Chandra image of Tycho
Credit: NASA/CXC/Rutgers/J.Warren & J.Hughes et al.

Cosmic Ray Bloom

Subatomic particles moving at near the speed of light permeate the Universe. The origin of these cosmic rays have been a mystery since their discovery in 1912 by Victor Hess. What powers these amazing bullets? Astronomers believe that very powerful star explosions, supernovae, could provide enough energy to power them, and now the Chandra X-ray Observatory is helping to add some color to this picture. The image above is an X-ray "color image" of the Tycho supernova remnant. The colors represent the type of X-radiation being emitted by the supernova. Red and green representing the multi-million degree shocked gas produced by the explosion. The blue filaments show a rapidly expanding shell of extremely high energy electrons. The blue region should be much farther from the red-green gas, so evidently some of the energy from the blue region is being diverted somewhere, most likely into cosmic ray acceleration.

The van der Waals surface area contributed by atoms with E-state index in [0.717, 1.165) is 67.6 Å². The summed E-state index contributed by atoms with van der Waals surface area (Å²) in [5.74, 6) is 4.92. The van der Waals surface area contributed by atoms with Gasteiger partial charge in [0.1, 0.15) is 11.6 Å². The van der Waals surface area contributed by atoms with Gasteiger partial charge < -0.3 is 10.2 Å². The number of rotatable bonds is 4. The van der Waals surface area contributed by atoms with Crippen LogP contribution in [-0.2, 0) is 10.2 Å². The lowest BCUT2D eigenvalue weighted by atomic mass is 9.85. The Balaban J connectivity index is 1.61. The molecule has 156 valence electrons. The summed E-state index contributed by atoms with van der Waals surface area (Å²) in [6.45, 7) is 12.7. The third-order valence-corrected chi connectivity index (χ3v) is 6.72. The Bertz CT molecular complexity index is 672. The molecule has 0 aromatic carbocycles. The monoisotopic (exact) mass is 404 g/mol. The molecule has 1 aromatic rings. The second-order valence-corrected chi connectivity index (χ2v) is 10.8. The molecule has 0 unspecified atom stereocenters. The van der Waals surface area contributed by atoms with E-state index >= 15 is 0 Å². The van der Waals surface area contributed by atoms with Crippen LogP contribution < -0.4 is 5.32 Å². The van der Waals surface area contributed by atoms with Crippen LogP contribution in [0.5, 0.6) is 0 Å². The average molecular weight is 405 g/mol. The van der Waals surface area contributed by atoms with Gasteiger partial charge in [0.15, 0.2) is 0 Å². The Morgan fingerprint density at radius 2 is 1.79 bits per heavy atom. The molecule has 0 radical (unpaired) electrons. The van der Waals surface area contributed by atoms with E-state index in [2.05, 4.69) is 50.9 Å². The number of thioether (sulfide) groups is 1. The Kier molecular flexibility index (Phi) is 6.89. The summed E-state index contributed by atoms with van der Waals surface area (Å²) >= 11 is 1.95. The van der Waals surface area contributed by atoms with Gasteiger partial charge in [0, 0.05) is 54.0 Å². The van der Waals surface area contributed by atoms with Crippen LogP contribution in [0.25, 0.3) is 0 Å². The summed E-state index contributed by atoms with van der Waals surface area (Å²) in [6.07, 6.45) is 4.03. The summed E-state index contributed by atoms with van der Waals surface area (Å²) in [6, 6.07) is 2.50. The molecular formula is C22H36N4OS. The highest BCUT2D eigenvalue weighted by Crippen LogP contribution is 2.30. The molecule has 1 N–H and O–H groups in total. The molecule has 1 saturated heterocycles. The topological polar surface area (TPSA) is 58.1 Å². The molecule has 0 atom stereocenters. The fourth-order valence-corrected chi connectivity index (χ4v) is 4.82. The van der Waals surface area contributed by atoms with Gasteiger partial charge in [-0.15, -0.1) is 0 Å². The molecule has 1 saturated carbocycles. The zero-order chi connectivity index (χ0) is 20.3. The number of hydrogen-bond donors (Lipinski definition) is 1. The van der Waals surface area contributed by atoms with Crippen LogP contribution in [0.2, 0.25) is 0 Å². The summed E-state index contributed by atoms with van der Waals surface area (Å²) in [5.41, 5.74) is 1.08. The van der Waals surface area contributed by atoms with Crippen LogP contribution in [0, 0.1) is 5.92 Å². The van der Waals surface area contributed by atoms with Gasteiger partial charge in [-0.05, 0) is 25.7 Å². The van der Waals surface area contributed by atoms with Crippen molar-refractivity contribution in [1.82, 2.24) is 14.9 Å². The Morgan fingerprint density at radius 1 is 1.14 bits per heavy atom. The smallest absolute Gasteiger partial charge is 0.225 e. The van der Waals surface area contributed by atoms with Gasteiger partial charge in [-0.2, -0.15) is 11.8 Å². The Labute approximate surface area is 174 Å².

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Each week the HEASARC brings you new, exciting and beautiful images from X-ray and Gamma ray astronomy. Check back each week and be sure to check out the HEAPOW archive!

Page Author: Dr. Michael F. Corcoran
Last modified Friday, 20-Apr-2012 15:24:07 EDT